When Harley-Davidson killed their beloved “Dyna”, pitchforks were raised, barns burned, and a certain segment of the motorcycle community wondering what the hell they were going to do. It was tragic, and funny at the same time. I was on front lines, entrenched in a story about whether the transition was good, bad or ugly. When the dust settled, I felt like the only man standing. Harley’s twin-shock era had come to an end. Those days were behind us. And yet people, riders, continued to ask for it, to reminisce about their days of two-shock glory. It was a weird time if I’m being honest. I walked away from my “research” realizing that both the bikes I had been riding and the people I had been talking to were equally ill informed. Sure, the new Softail’s mono-shock platform was forward thinking, progress, but what were we sacrificing at that altar?
Indian took note of the outrage. They realized that the Motor Company had left a hole in the hearts of many motorcyclists. Those yearning for a simpler time. A big, twin cylinder motor, with two wheels and two rear shocks. The Dyna was dead, but the love lingered. Engrossed in their unveiling of the outright awesome Challenger, a liquid-cooled monster of a touring motorcycle, I’m surprised that Indian’s engineers had the time to re-develop their Chief line. Previously clad in wheel skirts, leather tassels and the longest wheelbase in the west, the Chief was anything but sporty. More of a low and slow kind of thing. But for 2022, Indian not only unveiled a re-designed Chief, but they completely changed the recipe.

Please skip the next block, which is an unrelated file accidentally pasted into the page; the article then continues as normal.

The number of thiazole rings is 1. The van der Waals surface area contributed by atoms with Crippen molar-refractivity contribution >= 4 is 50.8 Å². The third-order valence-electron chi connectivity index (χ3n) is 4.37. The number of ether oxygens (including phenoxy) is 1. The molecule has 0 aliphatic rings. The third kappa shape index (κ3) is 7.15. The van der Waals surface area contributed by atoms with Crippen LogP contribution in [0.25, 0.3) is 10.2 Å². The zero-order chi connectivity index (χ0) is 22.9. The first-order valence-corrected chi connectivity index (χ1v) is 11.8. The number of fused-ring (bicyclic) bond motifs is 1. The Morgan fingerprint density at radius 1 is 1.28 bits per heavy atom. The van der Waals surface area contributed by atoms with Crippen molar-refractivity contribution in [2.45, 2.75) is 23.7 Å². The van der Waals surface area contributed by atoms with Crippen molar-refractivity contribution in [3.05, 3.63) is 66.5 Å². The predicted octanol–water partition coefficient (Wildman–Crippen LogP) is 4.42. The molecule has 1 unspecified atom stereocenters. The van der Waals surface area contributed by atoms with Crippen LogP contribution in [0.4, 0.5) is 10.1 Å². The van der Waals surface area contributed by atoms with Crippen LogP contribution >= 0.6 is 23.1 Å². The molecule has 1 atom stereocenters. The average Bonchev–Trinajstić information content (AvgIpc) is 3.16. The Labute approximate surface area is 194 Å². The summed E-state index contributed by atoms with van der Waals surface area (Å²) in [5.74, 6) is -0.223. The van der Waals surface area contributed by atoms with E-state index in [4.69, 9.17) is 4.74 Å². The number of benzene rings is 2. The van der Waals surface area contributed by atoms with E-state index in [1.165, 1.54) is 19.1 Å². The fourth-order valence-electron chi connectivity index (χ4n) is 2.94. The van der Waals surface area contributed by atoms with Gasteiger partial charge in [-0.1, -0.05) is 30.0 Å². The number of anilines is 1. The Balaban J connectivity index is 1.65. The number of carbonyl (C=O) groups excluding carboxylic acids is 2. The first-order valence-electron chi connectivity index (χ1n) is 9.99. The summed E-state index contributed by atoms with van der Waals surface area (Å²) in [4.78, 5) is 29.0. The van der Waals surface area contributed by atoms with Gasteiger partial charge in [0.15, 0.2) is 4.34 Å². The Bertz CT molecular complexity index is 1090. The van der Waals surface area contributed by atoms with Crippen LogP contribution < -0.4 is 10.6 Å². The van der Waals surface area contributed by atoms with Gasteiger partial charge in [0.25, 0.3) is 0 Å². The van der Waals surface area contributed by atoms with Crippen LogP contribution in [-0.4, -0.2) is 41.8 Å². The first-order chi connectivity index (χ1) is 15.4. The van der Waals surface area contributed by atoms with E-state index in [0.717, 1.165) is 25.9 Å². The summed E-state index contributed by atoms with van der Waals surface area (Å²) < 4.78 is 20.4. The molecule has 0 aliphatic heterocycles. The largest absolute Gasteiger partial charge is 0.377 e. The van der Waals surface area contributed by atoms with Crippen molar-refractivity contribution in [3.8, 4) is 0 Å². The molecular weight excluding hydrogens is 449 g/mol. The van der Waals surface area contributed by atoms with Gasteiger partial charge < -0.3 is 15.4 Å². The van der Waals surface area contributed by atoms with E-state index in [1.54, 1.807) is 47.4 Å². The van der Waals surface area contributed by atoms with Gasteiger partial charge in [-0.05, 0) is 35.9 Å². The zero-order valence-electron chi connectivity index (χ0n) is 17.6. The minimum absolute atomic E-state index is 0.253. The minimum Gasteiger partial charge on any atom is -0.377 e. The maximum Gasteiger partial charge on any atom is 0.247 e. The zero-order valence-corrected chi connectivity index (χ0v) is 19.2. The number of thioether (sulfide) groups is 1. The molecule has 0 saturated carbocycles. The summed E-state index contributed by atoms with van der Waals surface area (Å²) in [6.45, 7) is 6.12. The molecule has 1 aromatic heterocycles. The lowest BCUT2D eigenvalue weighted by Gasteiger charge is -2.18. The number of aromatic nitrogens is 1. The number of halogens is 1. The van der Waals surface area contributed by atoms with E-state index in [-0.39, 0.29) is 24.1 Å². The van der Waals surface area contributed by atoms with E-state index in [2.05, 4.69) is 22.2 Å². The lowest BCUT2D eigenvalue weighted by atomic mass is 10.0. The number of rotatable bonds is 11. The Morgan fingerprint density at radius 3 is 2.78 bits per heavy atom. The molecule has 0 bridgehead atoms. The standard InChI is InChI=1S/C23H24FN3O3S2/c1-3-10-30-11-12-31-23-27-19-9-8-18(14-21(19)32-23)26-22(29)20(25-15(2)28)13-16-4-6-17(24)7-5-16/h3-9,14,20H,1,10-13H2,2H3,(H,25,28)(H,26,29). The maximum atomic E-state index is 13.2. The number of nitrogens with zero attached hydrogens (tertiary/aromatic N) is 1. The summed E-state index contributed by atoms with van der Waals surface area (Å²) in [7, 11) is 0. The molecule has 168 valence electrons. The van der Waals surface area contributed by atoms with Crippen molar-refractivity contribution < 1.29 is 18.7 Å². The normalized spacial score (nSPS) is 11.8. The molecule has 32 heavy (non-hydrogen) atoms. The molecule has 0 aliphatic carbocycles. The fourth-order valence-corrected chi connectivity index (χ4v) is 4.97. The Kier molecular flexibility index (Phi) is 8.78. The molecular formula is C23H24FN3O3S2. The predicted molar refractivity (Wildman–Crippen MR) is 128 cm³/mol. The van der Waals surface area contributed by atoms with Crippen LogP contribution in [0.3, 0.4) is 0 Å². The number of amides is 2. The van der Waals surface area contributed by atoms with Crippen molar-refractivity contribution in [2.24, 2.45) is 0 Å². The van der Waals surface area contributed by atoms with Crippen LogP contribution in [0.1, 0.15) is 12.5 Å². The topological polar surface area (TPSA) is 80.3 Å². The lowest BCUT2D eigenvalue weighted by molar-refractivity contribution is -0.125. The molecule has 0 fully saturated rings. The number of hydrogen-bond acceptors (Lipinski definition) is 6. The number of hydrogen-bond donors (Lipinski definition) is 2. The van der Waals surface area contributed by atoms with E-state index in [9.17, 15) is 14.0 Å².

The 2022 Chief is available in three iterations, with two variants of each to choose from. There’s the standard Chief and the Chief Dark Horse, the Chief Bobber and Bobber Dark Horse, and then the Super Chief and Super Chief Limited. Both the Bobber and Super Chief models are equipped with fork covers and a headlight valance, while the base model Chief and Dark Horse models have exposed suspension components and a single round headlight. The Chief, Dark Horse and Bobber can be outfitted with either forward or mid controls.
My test unit was a Stealth Gray Chief Dark Horse with mid control and the air-cooled 116 cui powerplant. The up-spec Dark Horse and Limited models are all equipped with Indian’s largest V-twin, while the standard models are powered by the tried-and-true 111 cui motor. The re-design of the Chief was intended to provide riders with a blend of new technology and old-fashioned aesthetic. The engineers were clear that aesthetics came first, then performance. But they didn’t skip on the tech bit, as the Dark Horse and Limited models feature a four-inch, colour, glove compatible, touchscreen TFT display that blends seamlessly with the classic appeal of the Chief. Living in a simple circular gauge cluster, the TFT display provides all the basics intel (RPM, engine temp, speed, etc.), along with turn-by-turn navigation thanks to Indian’s Ride Command system, as well as the ability to switch between ride modes (Standard, Tour and Sport) and control your connected Bluetooth devices. 21st century technology hidden in plain sight.